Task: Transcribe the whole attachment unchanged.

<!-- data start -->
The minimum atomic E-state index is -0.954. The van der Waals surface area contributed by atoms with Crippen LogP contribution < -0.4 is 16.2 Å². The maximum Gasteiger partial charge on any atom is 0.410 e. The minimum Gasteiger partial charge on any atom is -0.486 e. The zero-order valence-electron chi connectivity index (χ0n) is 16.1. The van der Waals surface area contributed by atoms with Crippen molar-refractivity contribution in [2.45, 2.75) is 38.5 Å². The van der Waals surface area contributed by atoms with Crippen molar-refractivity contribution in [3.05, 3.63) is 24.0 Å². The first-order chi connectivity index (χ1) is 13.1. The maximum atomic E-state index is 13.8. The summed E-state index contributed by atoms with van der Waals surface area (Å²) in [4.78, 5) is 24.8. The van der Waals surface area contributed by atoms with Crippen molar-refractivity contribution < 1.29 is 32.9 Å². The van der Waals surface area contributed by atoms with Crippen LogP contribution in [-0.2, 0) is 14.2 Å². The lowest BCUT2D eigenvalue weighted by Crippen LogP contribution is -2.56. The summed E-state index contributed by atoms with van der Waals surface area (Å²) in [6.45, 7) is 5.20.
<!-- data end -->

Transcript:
The minimum atomic E-state index is -0.954. The van der Waals surface area contributed by atoms with Crippen LogP contribution < -0.4 is 16.2 Å². The maximum Gasteiger partial charge on any atom is 0.410 e. The minimum Gasteiger partial charge on any atom is -0.486 e. The zero-order valence-electron chi connectivity index (χ0n) is 16.1. The van der Waals surface area contributed by atoms with Crippen molar-refractivity contribution in [2.45, 2.75) is 38.5 Å². The van der Waals surface area contributed by atoms with Crippen molar-refractivity contribution in [3.05, 3.63) is 24.0 Å². The first-order chi connectivity index (χ1) is 13.1. The maximum atomic E-state index is 13.8. The summed E-state index contributed by atoms with van der Waals surface area (Å²) in [4.78, 5) is 24.8. The van der Waals surface area contributed by atoms with Crippen molar-refractivity contribution < 1.29 is 32.9 Å². The van der Waals surface area contributed by atoms with Crippen LogP contribution in [-0.2, 0) is 14.2 Å². The lowest BCUT2D eigenvalue weighted by Crippen LogP contribution is -2.56. The summed E-state index contributed by atoms with van der Waals surface area (Å²) in [6.45, 7) is 5.20.